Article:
Bcache Stability- Improvement for Cloud Infrastructure
1. Bcache Stability Improvement for Cloud Infrastructure Coly Li Junhui Tang Software Engineer Software Engineer SUSE Labs ZTE
2.About Speakers Coly Li • Software Engineer, SUSE Labs • Maintains md/dm/bcache for SUSE Linux • Bcache maintainer upstream Linux kernel Junhui Tang • Software Engineer, ZTE • Maintains bcache for ZTE storage products • Active developer and important contributor to bcache of upstream Linux kernel
3.Bcache Overview A high performance block layer cache, exists in Linux kernel for 5+ years. Originally developed by Kent Overstreet, and merged into Linux v3.10. Widely deployed in industry (virtualization, data base, software define storage, etc) everywhere hot data can be accelerated.
4. Brief Design • Storage space allocated in buckets • Cache indexed by B+ tree, in-memory binary search tree used within each B+ tree node All the above charts copied from Hua Rui <firstname.lastname@example.org>, ”Practices for accelerating Ceph OSD with bcache”
5.Improvement required by Industry • Device failure handling • Writeback performance • I/O latency in worst case • Stability, don’t lock, don’t panic Many development and improvement take place in the past 2 years.
6.Device Failure Handling • Potential data corruption if device failure is not handled properly – Broken cache device – Broken backing device • Backing device gone without I/O • Linux v4.18 has fundamental device failure handling for bcache – Fix many bugs for dependences of multiple reference counters – Retire cache set for broken cache – Stop bcache device for broken cache – Stop bcache device for broken backing device
7.Writeback Performance • Dirty blocks on cache device are mostly randomly distributed on backing device. • Write them back to spindle hard drive results unhappy performance (40~400KB/s) • Even worse on SMR (Shingled Magnetic Recording) hard drives • Michael Lyle makes situation better by re-ordering write requests before issuing to backing device. • Throughput improved 3+ times for ideal conditions.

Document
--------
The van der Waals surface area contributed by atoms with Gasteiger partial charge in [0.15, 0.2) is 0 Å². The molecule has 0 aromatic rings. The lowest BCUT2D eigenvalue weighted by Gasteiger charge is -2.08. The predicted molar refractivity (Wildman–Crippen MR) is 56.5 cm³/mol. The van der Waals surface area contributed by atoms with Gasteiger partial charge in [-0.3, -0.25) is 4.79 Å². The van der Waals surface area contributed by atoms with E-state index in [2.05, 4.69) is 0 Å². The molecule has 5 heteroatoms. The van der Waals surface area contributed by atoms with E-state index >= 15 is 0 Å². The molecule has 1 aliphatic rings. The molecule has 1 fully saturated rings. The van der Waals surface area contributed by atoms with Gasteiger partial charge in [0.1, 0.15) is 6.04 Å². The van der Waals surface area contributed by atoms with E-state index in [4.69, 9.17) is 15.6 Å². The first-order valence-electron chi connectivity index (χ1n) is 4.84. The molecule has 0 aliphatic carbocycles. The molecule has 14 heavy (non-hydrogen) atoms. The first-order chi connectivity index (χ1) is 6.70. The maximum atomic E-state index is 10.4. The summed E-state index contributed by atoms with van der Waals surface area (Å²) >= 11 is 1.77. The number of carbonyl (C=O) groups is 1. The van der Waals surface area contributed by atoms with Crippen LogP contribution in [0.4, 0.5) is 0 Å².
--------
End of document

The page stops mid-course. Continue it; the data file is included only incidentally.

8.I/O latency in Worst Case • There are multiple threads to access B+ tree in parallel – Writeback – Garbage collection – Data insert/invalidate/replacement • Lock contention • Dependency loop between B+ tree and journal • Junhui Tang from ZTE contributes a lot of fixes to make things much better – Reduce worst latency from 120+ seconds to ~200ms – Well done!
9.Stability, don’t lock, don’t panic • Deadlock on cache retire code path • Panic of NULL pointer deference of gone struct block_device *bdev. • Dependence circle within multiple locks among multiple threads Almost all reported issues are fixed, bcache code in Linux v4.18 has improved stability with better overall performance.
10.Stable for Cloud Infrastructure Positive feedback from industry partners and community, • Virtualization • Software Defined Storage • Hyper-converged Infrastructure Bcache is stable to I/O cache acceleration for your large scale could infrastructure. Full enterprise production support from SUSE Linux Enterprise Sever 12 and 15.
11.Credit to Bcache Developers Incomplete contributors list since Linux v3.10: Kent Overstreet (164) Kees Cook (5) Liang Chen (2) Coly Li (26) Ming Lei (5) Jan Kara (2) Tang Junhui (24) Ingo Molnar (4) Al Viro (2) Michael Lyle (13) Mike Christie (4) Mike Snitzer (2) Slava Pestov (12) Andy Shevchenko (3) Wei Yongjun (1) Nicholas Swenson (10) Zheng Liu (3) Zhai Zhaoxuan (1) Bart Van Assche (9) Dan Carpenter (3) Jianjian Huo (1) Jens Axboe (7) Jiri Kosina (3) Gu Zheng (1) Christoph Hellwig (7) NeilBrown (3) Guoqing Jiang (1) Eric Wheeler (7) Surbhi Palande (2) Greg Kroah-Hartman (1) Yijing Wang (5) Rui Hua (2) Chengguang Xu (1) Gabriel de Perthuis (5) Michal Hocko (2)
12.Development Roadmap • Big endian support • Reduce lock contention on B+ btree iteration • User space tool enhancement • SMR & 4K native hard drive support We have active developers and users community, wildly used in cloud industry. Welcome to join us for a better block layer cache! email@example.com